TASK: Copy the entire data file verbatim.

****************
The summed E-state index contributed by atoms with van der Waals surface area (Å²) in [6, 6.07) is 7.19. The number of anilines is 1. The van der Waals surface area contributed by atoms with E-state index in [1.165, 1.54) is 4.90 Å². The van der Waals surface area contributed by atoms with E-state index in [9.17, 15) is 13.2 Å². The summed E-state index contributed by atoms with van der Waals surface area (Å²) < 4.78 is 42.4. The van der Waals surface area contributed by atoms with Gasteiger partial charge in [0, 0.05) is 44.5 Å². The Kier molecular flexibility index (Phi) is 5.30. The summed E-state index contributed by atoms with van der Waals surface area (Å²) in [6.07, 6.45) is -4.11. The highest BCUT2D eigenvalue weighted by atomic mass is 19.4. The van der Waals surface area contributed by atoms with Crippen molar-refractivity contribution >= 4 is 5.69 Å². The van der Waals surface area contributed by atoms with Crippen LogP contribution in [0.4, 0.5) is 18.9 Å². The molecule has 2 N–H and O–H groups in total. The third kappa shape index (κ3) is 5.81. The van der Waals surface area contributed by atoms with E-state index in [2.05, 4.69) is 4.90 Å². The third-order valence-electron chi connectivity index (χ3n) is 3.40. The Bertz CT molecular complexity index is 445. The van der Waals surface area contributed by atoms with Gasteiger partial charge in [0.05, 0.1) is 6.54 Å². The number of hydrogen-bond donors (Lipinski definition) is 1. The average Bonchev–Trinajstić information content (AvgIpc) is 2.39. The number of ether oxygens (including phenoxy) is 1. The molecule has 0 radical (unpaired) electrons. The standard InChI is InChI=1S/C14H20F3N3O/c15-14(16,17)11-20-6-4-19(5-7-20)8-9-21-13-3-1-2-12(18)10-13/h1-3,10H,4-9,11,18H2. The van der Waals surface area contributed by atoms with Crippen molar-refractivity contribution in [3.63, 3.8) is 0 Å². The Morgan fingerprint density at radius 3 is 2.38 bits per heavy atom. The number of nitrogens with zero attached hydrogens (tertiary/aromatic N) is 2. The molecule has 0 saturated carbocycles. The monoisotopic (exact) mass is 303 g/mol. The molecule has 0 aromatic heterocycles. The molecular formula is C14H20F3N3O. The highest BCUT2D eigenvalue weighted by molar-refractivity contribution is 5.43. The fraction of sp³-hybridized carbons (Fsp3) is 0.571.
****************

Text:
The summed E-state index contributed by atoms with van der Waals surface area (Å²) in [6, 6.07) is 7.19. The number of anilines is 1. The van der Waals surface area contributed by atoms with E-state index in [1.165, 1.54) is 4.90 Å². The van der Waals surface area contributed by atoms with E-state index in [9.17, 15) is 13.2 Å². The summed E-state index contributed by atoms with van der Waals surface area (Å²) < 4.78 is 42.4. The van der Waals surface area contributed by atoms with Gasteiger partial charge in [0, 0.05) is 44.5 Å². The Kier molecular flexibility index (Phi) is 5.30. The summed E-state index contributed by atoms with van der Waals surface area (Å²) in [6.07, 6.45) is -4.11. The highest BCUT2D eigenvalue weighted by atomic mass is 19.4. The van der Waals surface area contributed by atoms with Crippen molar-refractivity contribution >= 4 is 5.69 Å². The van der Waals surface area contributed by atoms with Crippen LogP contribution in [0.4, 0.5) is 18.9 Å². The molecule has 2 N–H and O–H groups in total. The third kappa shape index (κ3) is 5.81. The van der Waals surface area contributed by atoms with E-state index in [2.05, 4.69) is 4.90 Å². The third-order valence-electron chi connectivity index (χ3n) is 3.40. The Bertz CT molecular complexity index is 445. The van der Waals surface area contributed by atoms with Gasteiger partial charge in [0.05, 0.1) is 6.54 Å². The number of hydrogen-bond donors (Lipinski definition) is 1. The average Bonchev–Trinajstić information content (AvgIpc) is 2.39. The number of ether oxygens (including phenoxy) is 1. The molecule has 0 radical (unpaired) electrons. The standard InChI is InChI=1S/C14H20F3N3O/c15-14(16,17)11-20-6-4-19(5-7-20)8-9-21-13-3-1-2-12(18)10-13/h1-3,10H,4-9,11,18H2. The van der Waals surface area contributed by atoms with Crippen molar-refractivity contribution in [3.63, 3.8) is 0 Å². The Morgan fingerprint density at radius 3 is 2.38 bits per heavy atom. The number of nitrogens with zero attached hydrogens (tertiary/aromatic N) is 2. The molecule has 0 saturated carbocycles. The monoisotopic (exact) mass is 303 g/mol. The molecule has 0 aromatic heterocycles. The molecular formula is C14H20F3N3O. The highest BCUT2D eigenvalue weighted by molar-refractivity contribution is 5.43. The fraction of sp³-hybridized carbons (Fsp3) is 0.571.